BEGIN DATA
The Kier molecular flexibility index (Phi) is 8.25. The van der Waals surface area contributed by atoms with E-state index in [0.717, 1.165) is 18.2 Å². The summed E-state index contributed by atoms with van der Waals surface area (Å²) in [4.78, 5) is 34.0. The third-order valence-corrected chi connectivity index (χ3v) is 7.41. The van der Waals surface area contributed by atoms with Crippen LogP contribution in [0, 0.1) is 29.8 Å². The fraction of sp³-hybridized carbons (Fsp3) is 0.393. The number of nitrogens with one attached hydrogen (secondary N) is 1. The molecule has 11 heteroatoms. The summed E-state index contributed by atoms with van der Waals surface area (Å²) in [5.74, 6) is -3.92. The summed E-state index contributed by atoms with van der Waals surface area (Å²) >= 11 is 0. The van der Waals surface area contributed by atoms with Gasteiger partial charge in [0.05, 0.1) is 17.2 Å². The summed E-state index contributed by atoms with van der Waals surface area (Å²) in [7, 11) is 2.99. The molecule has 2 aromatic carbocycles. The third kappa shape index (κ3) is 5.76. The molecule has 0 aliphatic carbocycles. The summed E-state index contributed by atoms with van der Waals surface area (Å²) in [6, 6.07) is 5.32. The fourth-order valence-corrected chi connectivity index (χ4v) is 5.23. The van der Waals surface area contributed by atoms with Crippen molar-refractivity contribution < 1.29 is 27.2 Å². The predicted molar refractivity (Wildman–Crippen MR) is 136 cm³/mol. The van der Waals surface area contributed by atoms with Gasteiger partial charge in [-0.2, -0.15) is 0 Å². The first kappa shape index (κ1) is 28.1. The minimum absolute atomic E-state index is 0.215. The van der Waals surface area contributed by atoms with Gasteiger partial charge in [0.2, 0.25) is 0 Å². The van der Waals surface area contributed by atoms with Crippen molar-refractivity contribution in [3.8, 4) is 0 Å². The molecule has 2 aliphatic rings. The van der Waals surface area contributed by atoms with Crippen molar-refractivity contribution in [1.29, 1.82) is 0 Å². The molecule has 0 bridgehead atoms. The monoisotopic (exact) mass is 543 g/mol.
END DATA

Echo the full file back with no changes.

The Kier molecular flexibility index (Phi) is 8.25. The van der Waals surface area contributed by atoms with E-state index in [0.717, 1.165) is 18.2 Å². The summed E-state index contributed by atoms with van der Waals surface area (Å²) in [4.78, 5) is 34.0. The third-order valence-corrected chi connectivity index (χ3v) is 7.41. The van der Waals surface area contributed by atoms with Crippen LogP contribution in [0, 0.1) is 29.8 Å². The fraction of sp³-hybridized carbons (Fsp3) is 0.393. The number of nitrogens with one attached hydrogen (secondary N) is 1. The molecule has 11 heteroatoms. The summed E-state index contributed by atoms with van der Waals surface area (Å²) in [5.74, 6) is -3.92. The summed E-state index contributed by atoms with van der Waals surface area (Å²) >= 11 is 0. The van der Waals surface area contributed by atoms with Gasteiger partial charge in [0.05, 0.1) is 17.2 Å². The summed E-state index contributed by atoms with van der Waals surface area (Å²) in [7, 11) is 2.99. The molecule has 2 aromatic carbocycles. The third kappa shape index (κ3) is 5.76. The molecule has 0 aliphatic carbocycles. The summed E-state index contributed by atoms with van der Waals surface area (Å²) in [6, 6.07) is 5.32. The fourth-order valence-corrected chi connectivity index (χ4v) is 5.23. The van der Waals surface area contributed by atoms with Crippen molar-refractivity contribution < 1.29 is 27.2 Å². The predicted molar refractivity (Wildman–Crippen MR) is 136 cm³/mol. The van der Waals surface area contributed by atoms with Gasteiger partial charge in [-0.2, -0.15) is 0 Å². The first kappa shape index (κ1) is 28.1. The minimum absolute atomic E-state index is 0.215. The van der Waals surface area contributed by atoms with Gasteiger partial charge in [0.2, 0.25) is 0 Å². The van der Waals surface area contributed by atoms with Crippen molar-refractivity contribution in [3.8, 4) is 0 Å². The molecule has 2 aliphatic rings. The van der Waals surface area contributed by atoms with Crippen molar-refractivity contribution in [1.29, 1.82) is 0 Å². The molecule has 0 bridgehead atoms. The monoisotopic (exact) mass is 543 g/mol.